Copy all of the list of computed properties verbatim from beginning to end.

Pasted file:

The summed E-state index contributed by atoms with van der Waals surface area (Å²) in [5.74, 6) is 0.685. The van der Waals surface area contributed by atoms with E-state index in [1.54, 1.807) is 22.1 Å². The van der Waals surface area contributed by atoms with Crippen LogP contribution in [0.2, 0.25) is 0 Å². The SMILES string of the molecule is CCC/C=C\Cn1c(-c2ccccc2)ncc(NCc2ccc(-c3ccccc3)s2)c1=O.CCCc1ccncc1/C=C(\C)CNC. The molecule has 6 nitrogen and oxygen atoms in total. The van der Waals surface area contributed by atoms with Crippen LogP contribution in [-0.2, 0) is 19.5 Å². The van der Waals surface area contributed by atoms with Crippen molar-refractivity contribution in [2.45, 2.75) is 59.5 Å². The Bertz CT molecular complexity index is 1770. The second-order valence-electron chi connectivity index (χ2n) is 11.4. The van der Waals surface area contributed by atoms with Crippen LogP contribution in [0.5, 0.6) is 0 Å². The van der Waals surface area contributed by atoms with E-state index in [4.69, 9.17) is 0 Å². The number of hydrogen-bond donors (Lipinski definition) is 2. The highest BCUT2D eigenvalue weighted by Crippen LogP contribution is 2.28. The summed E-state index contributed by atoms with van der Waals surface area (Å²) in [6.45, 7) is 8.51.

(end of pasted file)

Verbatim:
The summed E-state index contributed by atoms with van der Waals surface area (Å²) in [5.74, 6) is 0.685. The van der Waals surface area contributed by atoms with E-state index in [1.54, 1.807) is 22.1 Å². The van der Waals surface area contributed by atoms with Crippen LogP contribution in [0.2, 0.25) is 0 Å². The SMILES string of the molecule is CCC/C=C\Cn1c(-c2ccccc2)ncc(NCc2ccc(-c3ccccc3)s2)c1=O.CCCc1ccncc1/C=C(\C)CNC. The molecule has 6 nitrogen and oxygen atoms in total. The van der Waals surface area contributed by atoms with Crippen LogP contribution in [-0.2, 0) is 19.5 Å². The van der Waals surface area contributed by atoms with Crippen molar-refractivity contribution in [2.45, 2.75) is 59.5 Å². The Bertz CT molecular complexity index is 1770. The second-order valence-electron chi connectivity index (χ2n) is 11.4. The van der Waals surface area contributed by atoms with Crippen LogP contribution in [0.5, 0.6) is 0 Å². The van der Waals surface area contributed by atoms with E-state index in [4.69, 9.17) is 0 Å². The number of hydrogen-bond donors (Lipinski definition) is 2. The highest BCUT2D eigenvalue weighted by Crippen LogP contribution is 2.28. The summed E-state index contributed by atoms with van der Waals surface area (Å²) in [6.45, 7) is 8.51.